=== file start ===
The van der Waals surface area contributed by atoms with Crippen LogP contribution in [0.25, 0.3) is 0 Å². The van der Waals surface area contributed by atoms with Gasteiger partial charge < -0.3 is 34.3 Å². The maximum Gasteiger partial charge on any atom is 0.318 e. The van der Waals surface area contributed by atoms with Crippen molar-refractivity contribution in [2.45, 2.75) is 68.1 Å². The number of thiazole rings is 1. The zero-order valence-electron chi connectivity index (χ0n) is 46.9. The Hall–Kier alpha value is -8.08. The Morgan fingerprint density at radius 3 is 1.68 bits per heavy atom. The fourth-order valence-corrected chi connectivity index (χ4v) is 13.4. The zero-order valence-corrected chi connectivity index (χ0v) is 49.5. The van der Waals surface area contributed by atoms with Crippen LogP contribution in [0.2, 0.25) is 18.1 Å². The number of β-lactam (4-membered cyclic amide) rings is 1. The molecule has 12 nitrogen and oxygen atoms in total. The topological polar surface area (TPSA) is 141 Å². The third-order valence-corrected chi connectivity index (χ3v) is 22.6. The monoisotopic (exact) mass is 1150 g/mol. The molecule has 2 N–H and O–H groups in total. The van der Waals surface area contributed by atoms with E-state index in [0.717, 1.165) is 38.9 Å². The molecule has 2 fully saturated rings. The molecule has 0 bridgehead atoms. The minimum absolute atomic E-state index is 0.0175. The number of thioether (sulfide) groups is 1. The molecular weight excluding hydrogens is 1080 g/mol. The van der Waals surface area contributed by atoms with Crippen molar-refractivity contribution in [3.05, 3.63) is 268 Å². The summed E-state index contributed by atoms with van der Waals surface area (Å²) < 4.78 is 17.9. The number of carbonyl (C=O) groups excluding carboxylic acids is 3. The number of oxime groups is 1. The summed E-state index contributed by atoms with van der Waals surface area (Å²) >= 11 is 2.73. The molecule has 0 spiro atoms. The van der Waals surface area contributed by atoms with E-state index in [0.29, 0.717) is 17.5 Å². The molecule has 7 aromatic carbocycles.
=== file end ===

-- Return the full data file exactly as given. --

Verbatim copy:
The van der Waals surface area contributed by atoms with Crippen LogP contribution in [0.25, 0.3) is 0 Å². The van der Waals surface area contributed by atoms with Gasteiger partial charge < -0.3 is 34.3 Å². The maximum Gasteiger partial charge on any atom is 0.318 e. The van der Waals surface area contributed by atoms with Crippen molar-refractivity contribution in [2.45, 2.75) is 68.1 Å². The number of thiazole rings is 1. The zero-order valence-electron chi connectivity index (χ0n) is 46.9. The Hall–Kier alpha value is -8.08. The Morgan fingerprint density at radius 3 is 1.68 bits per heavy atom. The fourth-order valence-corrected chi connectivity index (χ4v) is 13.4. The zero-order valence-corrected chi connectivity index (χ0v) is 49.5. The van der Waals surface area contributed by atoms with Crippen LogP contribution in [0.2, 0.25) is 18.1 Å². The number of β-lactam (4-membered cyclic amide) rings is 1. The molecule has 12 nitrogen and oxygen atoms in total. The topological polar surface area (TPSA) is 141 Å². The third-order valence-corrected chi connectivity index (χ3v) is 22.6. The monoisotopic (exact) mass is 1150 g/mol. The molecule has 2 N–H and O–H groups in total. The van der Waals surface area contributed by atoms with E-state index in [0.717, 1.165) is 38.9 Å². The molecule has 2 fully saturated rings. The molecule has 0 bridgehead atoms. The minimum absolute atomic E-state index is 0.0175. The number of thioether (sulfide) groups is 1. The molecular weight excluding hydrogens is 1080 g/mol. The van der Waals surface area contributed by atoms with Crippen molar-refractivity contribution in [3.05, 3.63) is 268 Å². The summed E-state index contributed by atoms with van der Waals surface area (Å²) < 4.78 is 17.9. The number of carbonyl (C=O) groups excluding carboxylic acids is 3. The number of oxime groups is 1. The summed E-state index contributed by atoms with van der Waals surface area (Å²) >= 11 is 2.73. The molecule has 0 spiro atoms. The van der Waals surface area contributed by atoms with E-state index in [0.29, 0.717) is 17.5 Å². The molecule has 7 aromatic carbocycles.